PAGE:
Prague’s Koněvova Street renamed Hartigova. Five thousand people are waiting for the exchange of documents

Starting in October, Koněvova Street no longer goes through Pražský Žižkov, but Hartigova Street. On Monday, the city council approved the three-and-a-half kilometer renaming of the road. Soviet Marshal Koněv’s place will be named after the first mayor of Žižkov, Karl Hartig. About five thousand street residents had to change their documents. They will have until March next year.

“The period for exchanging documents is six months, that is, between October and 29 March 2024. It is impossible to exchange documents before that,” explains Jiří Hannich, spokesman for Prague 3, where the Koněvova road leads.

Residents of Koněvova Street today will be able to register at the office online. Exchange of KTP and STNK will be free for them. “All residents who have permanent residence on Koněvova street will be notified by the town hall of the change in a timely manner by letter together with information on where else it is appropriate to report the change of permanent residence,” added Hannich.

Prague City Hall 3 was also launched website, where citizens and entrepreneurs whose companies are located on the street can find the necessary information. The Žižkov Friends Club’s request to change the name of Koněvova street was discussed by members of the city’s third district council last March. In June of the same year, representatives from Prague 3 approved the change.

This street changed names several times in the past. It used to be called Vienna, then Poděbradova. During the Second World War, it became Brněnská Street, and a year after the war it became Poděbradova Street again, until it received its current name after Marshal Koněv.

Czechs know him as the liberator of Prague during the Second World War, but historians point out that he was responsible for great suffering. For example, when in 1956 he violently suppressed the Hungarian uprising against totalitarian communist forces. Considerations to rename the street intensified after last year’s invasion of Ukraine by Russian forces.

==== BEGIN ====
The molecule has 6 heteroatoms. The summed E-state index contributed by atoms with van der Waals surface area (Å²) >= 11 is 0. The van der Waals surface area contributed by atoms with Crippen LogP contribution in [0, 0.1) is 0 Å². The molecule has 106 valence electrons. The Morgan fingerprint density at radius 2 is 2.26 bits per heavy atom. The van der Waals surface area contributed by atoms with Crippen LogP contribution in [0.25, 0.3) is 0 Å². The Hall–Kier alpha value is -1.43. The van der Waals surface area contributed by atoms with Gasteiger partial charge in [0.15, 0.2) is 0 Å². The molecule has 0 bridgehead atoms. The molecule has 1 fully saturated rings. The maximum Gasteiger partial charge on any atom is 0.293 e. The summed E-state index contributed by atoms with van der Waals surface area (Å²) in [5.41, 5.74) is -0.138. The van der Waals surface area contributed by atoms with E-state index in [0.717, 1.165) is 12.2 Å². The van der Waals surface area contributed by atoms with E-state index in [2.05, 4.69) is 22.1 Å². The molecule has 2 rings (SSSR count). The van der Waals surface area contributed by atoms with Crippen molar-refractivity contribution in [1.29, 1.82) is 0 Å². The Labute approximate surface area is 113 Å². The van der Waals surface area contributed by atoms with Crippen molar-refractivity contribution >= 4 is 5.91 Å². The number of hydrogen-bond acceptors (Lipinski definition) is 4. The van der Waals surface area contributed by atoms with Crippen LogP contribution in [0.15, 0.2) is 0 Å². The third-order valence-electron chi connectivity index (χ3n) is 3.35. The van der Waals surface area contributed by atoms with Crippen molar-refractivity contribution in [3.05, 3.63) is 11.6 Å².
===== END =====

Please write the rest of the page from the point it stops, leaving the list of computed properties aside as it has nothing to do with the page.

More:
This year, the street will be named after architect and politician Karel Hartig, who was head of a patriotic association during the Austrian Empire, hosted national events and is one of the founders of Žižkov today. He led the outskirts of Prague at that time as its first mayor in the 19th century. “Karel Hartig was a very important person for Žižkov, he himself advocated the topographical names of many local streets. That’s why we were sure that his name would be more than suitable for our longest street,” said Prague 3 council member Pavel Křeček.

Last year, council members conducted a poll among local residents to see if they would be interested in renaming the longest street in Žižkov. But the majority did not participate at all. Out of 4983 people, 3689 took registered letters, only 944 people answered, 71 percent of them were against changing the name. The results are not binding on the representatives, so they still vote to change the name.

How to get a new name

  • Changing street names is not uncommon. It happens the most during regime changes or after major events. A major change occurred after the First World War, when cities dropped names associated with the Austro-Hungarian monarchy.
  • Another wave came for the protectorate during World War II. For example the Vltava embankment in Prague became Reinhard-Heydrich-Ufer after the assassination of the representative of the Reich Protector Reinhard Heydrich. Street naming after Austrian and German figures is also typical. For example, Bismarckkova street runs through Vinohrady, named after the former chancellor of Germany.
  • Another major name change occurred after the Second World War, German names disappeared, Czech names returned. Koněvova Street was called Brněnská during the war, then reverted to its pre-war name Poděbradova for a year. An important stage is the marking of roads with names associated with the communist regime after 1948.

Video: Events around the Koněv monument are a joint action of Russia against the Czech Republic, according to Stehlík (19 May 2023)

“What is going on around it, of which many people are completely unaware, is an excellent joint operation by the Russian Federation against the Czech Republic,” said Stehlík. | Video: Reuters, Aktuálně.cz

Julia Craig

"Certified bacon geek. Evil social media fanatic. Music practitioner. Communicator."

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